'Total joke': Lord Sugar condemns WFH setup

'There's no way people work as hard as when they had to turn up at a work location'

'Total joke': Lord Sugar condemns WFH setup

British business magnate Lord Alan Sugar expressed his displeasure over work-from-home arrangements, condemning them as a "total joke."

"This is a bloody joke. The lazy gits make me sick. Call me old fashioned but all this work from home BS is a total joke," he said in a tweet. “There is no way people work as hard or productive as when they had to turn up at a work location. The pandemic has had long lasting negative effect.”

He was reacting to an announcement from the PwC, which recently granted its 22,000 staff in the United Kingdom Friday afternoons off all summer. This is a move that reflects big companies' efforts to retain and attract workers after the pandemic drastically shifted what employees want in workplaces.

In a later statement, published on the Daily Mail Plus, Sugar said working from home is the "secondary plague" unleashed by COVID-19.

"The pandemic has unleashed a workshy, entitled culture in which people demand — and are allowed — to work from home. This trend is bad news for business, for employees — and for the sandwich shops, cafes, and taxi drivers who rely on people going into the office," he said.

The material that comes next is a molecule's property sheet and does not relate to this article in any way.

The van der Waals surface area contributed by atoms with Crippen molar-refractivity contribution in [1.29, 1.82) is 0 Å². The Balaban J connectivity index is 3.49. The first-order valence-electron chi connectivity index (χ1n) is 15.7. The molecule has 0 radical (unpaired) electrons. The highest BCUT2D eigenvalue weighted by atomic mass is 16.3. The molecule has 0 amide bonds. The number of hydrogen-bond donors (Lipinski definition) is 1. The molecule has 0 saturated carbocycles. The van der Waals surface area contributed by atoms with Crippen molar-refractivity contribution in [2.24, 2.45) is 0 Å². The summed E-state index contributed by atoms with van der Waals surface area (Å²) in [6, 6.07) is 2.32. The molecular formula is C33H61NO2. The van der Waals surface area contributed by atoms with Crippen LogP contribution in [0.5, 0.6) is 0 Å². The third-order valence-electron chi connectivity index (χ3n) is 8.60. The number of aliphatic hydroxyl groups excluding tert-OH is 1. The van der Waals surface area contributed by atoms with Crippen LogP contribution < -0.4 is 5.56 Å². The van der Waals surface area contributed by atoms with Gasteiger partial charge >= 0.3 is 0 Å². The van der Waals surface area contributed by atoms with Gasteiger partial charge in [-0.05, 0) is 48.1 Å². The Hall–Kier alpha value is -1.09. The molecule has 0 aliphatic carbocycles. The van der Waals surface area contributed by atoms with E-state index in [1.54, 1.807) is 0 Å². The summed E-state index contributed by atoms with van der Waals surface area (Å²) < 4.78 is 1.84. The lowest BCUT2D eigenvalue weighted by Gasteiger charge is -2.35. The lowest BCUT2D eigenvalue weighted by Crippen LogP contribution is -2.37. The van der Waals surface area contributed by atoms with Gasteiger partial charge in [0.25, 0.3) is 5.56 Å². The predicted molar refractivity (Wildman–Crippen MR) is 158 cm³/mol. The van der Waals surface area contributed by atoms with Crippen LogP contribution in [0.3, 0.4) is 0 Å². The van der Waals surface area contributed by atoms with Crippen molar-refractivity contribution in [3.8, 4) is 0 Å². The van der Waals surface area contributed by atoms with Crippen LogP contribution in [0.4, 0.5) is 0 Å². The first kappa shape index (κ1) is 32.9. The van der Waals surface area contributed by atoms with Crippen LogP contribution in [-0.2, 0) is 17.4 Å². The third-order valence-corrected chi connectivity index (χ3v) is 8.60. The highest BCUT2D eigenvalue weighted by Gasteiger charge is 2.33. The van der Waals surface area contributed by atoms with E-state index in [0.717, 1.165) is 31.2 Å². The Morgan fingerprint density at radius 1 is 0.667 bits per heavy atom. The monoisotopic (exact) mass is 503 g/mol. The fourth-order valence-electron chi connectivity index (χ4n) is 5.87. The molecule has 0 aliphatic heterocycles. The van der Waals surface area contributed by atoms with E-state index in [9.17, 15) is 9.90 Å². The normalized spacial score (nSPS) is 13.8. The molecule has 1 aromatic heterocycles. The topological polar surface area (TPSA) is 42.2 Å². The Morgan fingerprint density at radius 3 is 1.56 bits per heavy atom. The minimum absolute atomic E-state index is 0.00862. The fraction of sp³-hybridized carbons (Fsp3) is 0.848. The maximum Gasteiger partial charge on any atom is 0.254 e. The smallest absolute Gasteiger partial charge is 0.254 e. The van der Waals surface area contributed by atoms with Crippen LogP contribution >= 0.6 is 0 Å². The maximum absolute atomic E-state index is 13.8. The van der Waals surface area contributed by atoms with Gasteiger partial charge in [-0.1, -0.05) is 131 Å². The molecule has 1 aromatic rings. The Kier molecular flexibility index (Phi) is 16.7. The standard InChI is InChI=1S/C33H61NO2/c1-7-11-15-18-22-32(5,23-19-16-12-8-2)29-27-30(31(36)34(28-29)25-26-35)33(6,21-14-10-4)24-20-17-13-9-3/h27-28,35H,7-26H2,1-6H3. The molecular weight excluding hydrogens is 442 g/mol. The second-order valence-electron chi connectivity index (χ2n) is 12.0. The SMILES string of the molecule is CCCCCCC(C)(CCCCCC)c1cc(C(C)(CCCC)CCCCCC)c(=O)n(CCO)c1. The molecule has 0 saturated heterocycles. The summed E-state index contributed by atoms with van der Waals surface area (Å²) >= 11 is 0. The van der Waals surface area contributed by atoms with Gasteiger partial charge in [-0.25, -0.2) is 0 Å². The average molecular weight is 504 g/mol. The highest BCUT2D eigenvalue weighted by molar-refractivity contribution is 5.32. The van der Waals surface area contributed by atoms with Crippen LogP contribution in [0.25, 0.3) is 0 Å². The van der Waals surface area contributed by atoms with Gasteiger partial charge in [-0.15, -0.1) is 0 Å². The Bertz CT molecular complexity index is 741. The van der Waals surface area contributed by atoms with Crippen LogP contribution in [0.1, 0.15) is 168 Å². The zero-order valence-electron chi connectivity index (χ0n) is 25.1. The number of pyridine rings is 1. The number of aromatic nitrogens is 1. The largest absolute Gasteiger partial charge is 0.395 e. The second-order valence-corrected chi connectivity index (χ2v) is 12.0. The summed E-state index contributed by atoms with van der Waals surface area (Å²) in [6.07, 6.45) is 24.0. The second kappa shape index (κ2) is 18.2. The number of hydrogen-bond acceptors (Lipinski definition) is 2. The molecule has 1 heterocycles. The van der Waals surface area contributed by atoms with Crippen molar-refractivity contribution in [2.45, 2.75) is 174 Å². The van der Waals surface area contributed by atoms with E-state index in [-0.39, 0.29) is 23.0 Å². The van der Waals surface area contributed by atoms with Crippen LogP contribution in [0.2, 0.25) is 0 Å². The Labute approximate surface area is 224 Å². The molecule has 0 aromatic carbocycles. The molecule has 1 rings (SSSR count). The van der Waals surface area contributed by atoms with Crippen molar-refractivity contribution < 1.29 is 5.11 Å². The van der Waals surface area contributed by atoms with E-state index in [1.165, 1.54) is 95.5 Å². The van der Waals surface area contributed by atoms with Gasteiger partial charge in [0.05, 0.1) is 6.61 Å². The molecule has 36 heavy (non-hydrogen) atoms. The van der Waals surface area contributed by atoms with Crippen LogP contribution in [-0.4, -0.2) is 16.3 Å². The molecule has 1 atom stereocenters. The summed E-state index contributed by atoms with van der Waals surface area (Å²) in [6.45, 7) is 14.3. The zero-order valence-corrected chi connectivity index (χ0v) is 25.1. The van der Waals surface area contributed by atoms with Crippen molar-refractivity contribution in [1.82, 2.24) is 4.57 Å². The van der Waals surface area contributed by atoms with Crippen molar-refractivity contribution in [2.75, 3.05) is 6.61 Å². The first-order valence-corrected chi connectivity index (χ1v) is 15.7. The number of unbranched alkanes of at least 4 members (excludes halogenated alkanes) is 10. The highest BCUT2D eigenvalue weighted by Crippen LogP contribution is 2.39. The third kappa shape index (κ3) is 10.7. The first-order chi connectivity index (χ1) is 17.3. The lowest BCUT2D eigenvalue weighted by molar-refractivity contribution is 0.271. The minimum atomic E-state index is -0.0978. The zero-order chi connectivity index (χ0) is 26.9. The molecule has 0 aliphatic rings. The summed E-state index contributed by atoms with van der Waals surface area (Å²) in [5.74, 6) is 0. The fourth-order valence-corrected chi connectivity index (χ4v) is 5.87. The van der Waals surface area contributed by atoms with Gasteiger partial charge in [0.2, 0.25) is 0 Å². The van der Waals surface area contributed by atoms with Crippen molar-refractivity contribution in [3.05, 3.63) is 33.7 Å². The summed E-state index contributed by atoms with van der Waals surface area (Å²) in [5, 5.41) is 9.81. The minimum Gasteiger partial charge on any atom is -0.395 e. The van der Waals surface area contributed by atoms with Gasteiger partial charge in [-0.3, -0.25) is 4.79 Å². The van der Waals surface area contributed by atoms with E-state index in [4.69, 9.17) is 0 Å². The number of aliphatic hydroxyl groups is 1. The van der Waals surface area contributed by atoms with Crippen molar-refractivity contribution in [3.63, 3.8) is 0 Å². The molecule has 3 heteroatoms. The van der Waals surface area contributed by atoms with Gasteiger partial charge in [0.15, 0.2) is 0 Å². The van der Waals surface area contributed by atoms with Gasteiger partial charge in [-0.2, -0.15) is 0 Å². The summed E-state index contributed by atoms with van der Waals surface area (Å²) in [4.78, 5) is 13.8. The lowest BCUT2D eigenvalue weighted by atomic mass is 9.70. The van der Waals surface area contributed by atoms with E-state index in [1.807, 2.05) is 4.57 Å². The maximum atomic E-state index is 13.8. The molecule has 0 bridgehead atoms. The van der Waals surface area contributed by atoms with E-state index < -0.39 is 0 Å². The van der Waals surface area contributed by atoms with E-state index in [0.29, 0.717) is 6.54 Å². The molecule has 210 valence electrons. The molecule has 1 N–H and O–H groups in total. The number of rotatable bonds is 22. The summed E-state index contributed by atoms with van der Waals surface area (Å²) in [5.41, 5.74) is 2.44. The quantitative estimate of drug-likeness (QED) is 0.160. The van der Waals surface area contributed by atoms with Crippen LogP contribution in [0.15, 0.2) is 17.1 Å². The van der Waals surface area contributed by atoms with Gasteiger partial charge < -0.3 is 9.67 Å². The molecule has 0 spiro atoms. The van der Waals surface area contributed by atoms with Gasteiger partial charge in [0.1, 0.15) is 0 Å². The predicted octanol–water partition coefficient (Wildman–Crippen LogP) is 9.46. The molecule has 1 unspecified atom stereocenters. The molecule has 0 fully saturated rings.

"I would never have built my business empire if I had been working from home half the week because creativity thrives in company."

According to Sugar, while work from home may made sense during the beginning of the pandemic, there is "no reason for them not to go into the office" with most people vaccinated.

"This practice has gone on too long and for the sake of the economy, the country and for the good of the employees themselves, it needs to stop," he said.

"Your company — and your country — needs you!"

Read more: How to create a productive working from home culture

Productivity has been a major concern for employers following the implementation of remote work, with some even implementing harsh monitoring measures to ensure that employees remain productive while at the comfort of their own homes.

According to a study from the Becker Friedman Institute for Economics, WFH is predicted to boost productivity by five per cent and will continue to gain momentum.

But what should employers do if employees seem less productive during remote work? Loh Siew Kim, HR partner at Lenovo, previously told HRD that this would boil down to understanding, mutual trust, and respect.

"The manager will need to be able to understand each worker as an individual," she said. "Everyone has a different set of challenges that they can't control and may linger when they come into work."

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